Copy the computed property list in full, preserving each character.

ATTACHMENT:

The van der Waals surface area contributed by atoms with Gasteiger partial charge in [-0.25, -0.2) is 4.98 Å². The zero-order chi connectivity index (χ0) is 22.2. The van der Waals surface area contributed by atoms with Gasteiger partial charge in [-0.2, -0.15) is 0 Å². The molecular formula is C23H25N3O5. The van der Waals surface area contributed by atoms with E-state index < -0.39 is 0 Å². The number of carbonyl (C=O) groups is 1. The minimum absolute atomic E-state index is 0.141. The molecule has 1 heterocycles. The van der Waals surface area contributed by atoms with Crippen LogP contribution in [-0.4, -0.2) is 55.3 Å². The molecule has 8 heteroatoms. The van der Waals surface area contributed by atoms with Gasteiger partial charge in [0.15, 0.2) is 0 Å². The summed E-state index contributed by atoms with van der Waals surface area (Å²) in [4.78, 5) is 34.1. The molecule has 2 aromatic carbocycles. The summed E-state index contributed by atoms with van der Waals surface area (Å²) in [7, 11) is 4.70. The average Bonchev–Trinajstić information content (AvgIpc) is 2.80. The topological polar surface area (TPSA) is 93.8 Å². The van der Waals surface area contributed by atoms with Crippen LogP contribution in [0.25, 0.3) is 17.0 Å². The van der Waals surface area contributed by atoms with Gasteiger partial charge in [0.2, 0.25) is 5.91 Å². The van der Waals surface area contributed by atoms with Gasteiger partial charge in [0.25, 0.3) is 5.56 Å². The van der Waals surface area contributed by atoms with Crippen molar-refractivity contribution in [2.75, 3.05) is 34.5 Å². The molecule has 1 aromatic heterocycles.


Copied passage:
The van der Waals surface area contributed by atoms with Gasteiger partial charge in [-0.25, -0.2) is 4.98 Å². The zero-order chi connectivity index (χ0) is 22.2. The van der Waals surface area contributed by atoms with Gasteiger partial charge in [-0.2, -0.15) is 0 Å². The molecular formula is C23H25N3O5. The van der Waals surface area contributed by atoms with E-state index < -0.39 is 0 Å². The number of carbonyl (C=O) groups is 1. The minimum absolute atomic E-state index is 0.141. The molecule has 1 heterocycles. The van der Waals surface area contributed by atoms with Crippen LogP contribution in [-0.4, -0.2) is 55.3 Å². The molecule has 8 heteroatoms. The van der Waals surface area contributed by atoms with Gasteiger partial charge in [0.15, 0.2) is 0 Å². The summed E-state index contributed by atoms with van der Waals surface area (Å²) in [4.78, 5) is 34.1. The molecule has 2 aromatic carbocycles. The summed E-state index contributed by atoms with van der Waals surface area (Å²) in [7, 11) is 4.70. The average Bonchev–Trinajstić information content (AvgIpc) is 2.80. The topological polar surface area (TPSA) is 93.8 Å². The van der Waals surface area contributed by atoms with Crippen LogP contribution in [0.25, 0.3) is 17.0 Å². The van der Waals surface area contributed by atoms with Gasteiger partial charge in [0.2, 0.25) is 5.91 Å². The van der Waals surface area contributed by atoms with Gasteiger partial charge in [0.25, 0.3) is 5.56 Å². The van der Waals surface area contributed by atoms with Crippen molar-refractivity contribution in [2.75, 3.05) is 34.5 Å². The molecule has 1 aromatic heterocycles.